See Also: Multi-Step Jobs
Jobs can be linked together in three ways:
A job can use a
to start another job
A job can use
to wait for another job
A job can use a Job Trigger to execute based on another job
These two approaches can be combined to produce
any job flow you need.
This example provides an illustration of a simple scenario in which one
job starts a subsidiary job, and then waits for it to finish.
Scenario: You need to automate the nightly update of your
organization's data warehouse. This involves several different steps:
Download a data file
Load the downloaded
data into the data warehouse.
Extract data from
a local database and copy it to the data warehouse.
Run the process that
reprocesses the data warehouse and rebuilds the data cubes.
The tasks have
the following dependencies:
Task 2 must follow
Task 3 can execute
independently of tasks 1 and 2.
Task 4 must follow
tasks 2 and 3.
Since tasks 1, 2, and 4 always run
together, they can be grouped as separate steps in a single job. Since task 3 is not dependent on tasks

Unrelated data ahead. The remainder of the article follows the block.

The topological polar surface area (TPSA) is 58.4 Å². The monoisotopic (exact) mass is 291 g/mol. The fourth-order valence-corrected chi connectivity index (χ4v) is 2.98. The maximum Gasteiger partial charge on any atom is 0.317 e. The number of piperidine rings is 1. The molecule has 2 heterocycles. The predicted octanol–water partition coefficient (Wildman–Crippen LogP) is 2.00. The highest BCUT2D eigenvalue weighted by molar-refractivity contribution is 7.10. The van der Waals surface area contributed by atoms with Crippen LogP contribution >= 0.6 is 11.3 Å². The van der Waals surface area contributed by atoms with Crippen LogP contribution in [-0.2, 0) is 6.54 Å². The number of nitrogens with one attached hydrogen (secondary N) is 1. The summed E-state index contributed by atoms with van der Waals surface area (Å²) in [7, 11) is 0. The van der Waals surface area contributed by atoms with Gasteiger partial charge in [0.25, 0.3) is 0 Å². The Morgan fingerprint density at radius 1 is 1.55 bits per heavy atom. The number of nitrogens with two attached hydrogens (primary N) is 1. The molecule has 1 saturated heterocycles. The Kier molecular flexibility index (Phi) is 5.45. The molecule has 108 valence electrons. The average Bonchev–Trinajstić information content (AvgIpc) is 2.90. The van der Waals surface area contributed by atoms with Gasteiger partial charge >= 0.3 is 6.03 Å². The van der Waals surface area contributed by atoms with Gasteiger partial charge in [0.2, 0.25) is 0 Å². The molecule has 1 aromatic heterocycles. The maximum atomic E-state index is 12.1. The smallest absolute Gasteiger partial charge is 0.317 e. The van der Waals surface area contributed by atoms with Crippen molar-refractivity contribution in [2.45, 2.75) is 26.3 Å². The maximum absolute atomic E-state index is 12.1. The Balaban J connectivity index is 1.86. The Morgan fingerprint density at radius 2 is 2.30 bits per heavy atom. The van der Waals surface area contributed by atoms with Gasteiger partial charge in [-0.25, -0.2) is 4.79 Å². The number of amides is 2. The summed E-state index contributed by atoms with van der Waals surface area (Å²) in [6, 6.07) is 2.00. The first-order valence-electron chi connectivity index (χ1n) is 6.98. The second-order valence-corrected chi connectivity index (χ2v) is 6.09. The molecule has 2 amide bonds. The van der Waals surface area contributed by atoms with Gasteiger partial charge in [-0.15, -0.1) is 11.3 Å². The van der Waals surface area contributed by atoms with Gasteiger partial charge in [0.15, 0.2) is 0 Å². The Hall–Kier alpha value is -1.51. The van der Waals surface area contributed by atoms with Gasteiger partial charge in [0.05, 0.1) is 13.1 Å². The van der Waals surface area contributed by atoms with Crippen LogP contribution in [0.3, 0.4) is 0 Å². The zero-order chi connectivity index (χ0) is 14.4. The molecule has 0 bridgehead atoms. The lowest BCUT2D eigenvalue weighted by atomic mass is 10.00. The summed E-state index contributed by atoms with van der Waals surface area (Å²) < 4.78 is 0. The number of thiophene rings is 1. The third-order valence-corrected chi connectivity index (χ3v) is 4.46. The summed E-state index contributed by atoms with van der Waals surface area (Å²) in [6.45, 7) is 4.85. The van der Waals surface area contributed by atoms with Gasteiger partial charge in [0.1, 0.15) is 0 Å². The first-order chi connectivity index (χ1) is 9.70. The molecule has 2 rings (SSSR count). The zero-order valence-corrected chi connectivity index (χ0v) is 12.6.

1 and 2, it makes sense to have it execute concurrently with tasks 1 and
no need to wait until they're finished.
So Task 3 is put
in a separate job, linked to the main job as follows:
An action attached
to the "Job Start" event on the main job starts the local
extraction job. That is, whenever the main job is started, the second
job is started as well.
Step 3 of the main job does the data
warehouse reprocessing (Task 4 above). Step 3 will be automatically
started once Step 2 (which imports the downloaded data) completes.
However, you need for Step 3 to wait until the local data extract
(executing in the secondary job) completes. So you add a Job Condition
to Step 3, causing it to wait until the secondary job completes.